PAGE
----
[As a quick disclaimer, this is more a thrown-together attempt to explain my approach than to "win" in a disagreement. These different approaches are presumably why it takes more than one person to close a topic. Also, to be honest I most often just plain ignore questions like this one, but it's too late now, obviously]
I tend to take questions as presented. If I don't follow or there's a problem with them and I think they can be salvaged, then I bring it up for adjustment/clarification in the comments. Beyond fixing typos, formatting, and such, I mostly consider the actual content to be the asker's responsibility to adjust, since they're the one asking the question.
If we answer the question we think was asked, it's easy to end up at a completely inappropriate response(a minor recent example), especially if the question was flawed in the first place. That said, there's nothing here about SEO. It's often part of considering which tag to use, but ultimately that was not part of the question and only helps to justify it because you put it there. What search engines do with the tag is their business(and ours to speculate on). It's purpose has more to do with the document outline.
I'm not sure I buy the "webmasters who can't be bothered to read RFC's and W3C working drafts" point, because then what did the asker encounter to find out about the tag in the first place? Also, when you have a standard that isn't even fixed, not being bothered to check the spec isn't really tenable.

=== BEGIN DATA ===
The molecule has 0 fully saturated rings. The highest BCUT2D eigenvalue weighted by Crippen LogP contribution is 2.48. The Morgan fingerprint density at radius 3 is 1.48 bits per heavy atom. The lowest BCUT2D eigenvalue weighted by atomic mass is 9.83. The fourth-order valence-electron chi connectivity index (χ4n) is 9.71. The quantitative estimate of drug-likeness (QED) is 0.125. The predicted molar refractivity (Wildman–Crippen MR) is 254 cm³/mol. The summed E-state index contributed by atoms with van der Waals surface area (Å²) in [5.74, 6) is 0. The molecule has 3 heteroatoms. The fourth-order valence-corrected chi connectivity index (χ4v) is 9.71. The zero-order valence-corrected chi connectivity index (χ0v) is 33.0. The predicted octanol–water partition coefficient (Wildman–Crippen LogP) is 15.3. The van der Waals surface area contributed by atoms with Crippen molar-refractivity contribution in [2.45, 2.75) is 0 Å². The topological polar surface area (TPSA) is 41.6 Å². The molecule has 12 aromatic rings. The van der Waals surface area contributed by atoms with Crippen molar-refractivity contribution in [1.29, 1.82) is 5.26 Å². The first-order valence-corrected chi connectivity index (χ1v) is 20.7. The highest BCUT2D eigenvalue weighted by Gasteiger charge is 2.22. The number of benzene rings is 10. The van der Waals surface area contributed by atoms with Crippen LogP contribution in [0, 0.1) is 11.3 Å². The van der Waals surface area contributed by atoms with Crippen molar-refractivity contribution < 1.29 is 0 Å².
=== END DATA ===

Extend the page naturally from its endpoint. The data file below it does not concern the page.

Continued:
As far as coming from Google, I agree with you insofar as topics that require some work to find(yes, that's subjective) or are buried deep in docs with dozens of options and three ways to code everything, eg. Google Analytics. In this case, going back to basic research, a simple search for "html5 section" or even "section element" should have been more than enough to answer before having to resort to SE. I take your point about providing knowledge, but "here's the central documentation that should be your first reference" isn't not providing knowledge. Now, if the asker reads that information and still doesn't get it, he can come back and explain why, and that's a real question. As an exercise, if someone were to ask what the purpose of the
p tag is, what action would you take? If different from this tag, why?
The actual question was a fairly flat "What is this thing?" and that's pretty clearly answered in the first sentence of the documentation, no digging involved. As I see it, this is pretty much a canonical example of failing to do research first, even if only to say "Here's what I found and don't understand; please explain it to me." (A valid request for help, versus doing someone's research for them.)
If this had gone even a small step further, like asking why and where to use
article, or even about some particular detail of the tag, I could see it as a real question; note this is also brought up in the spec but starts getting into fiddly stuff not everyone gets easily. But as it stands, this wasn't a request for explanation but a request for a definition and that's what dictionaries(ie. the spec) are for.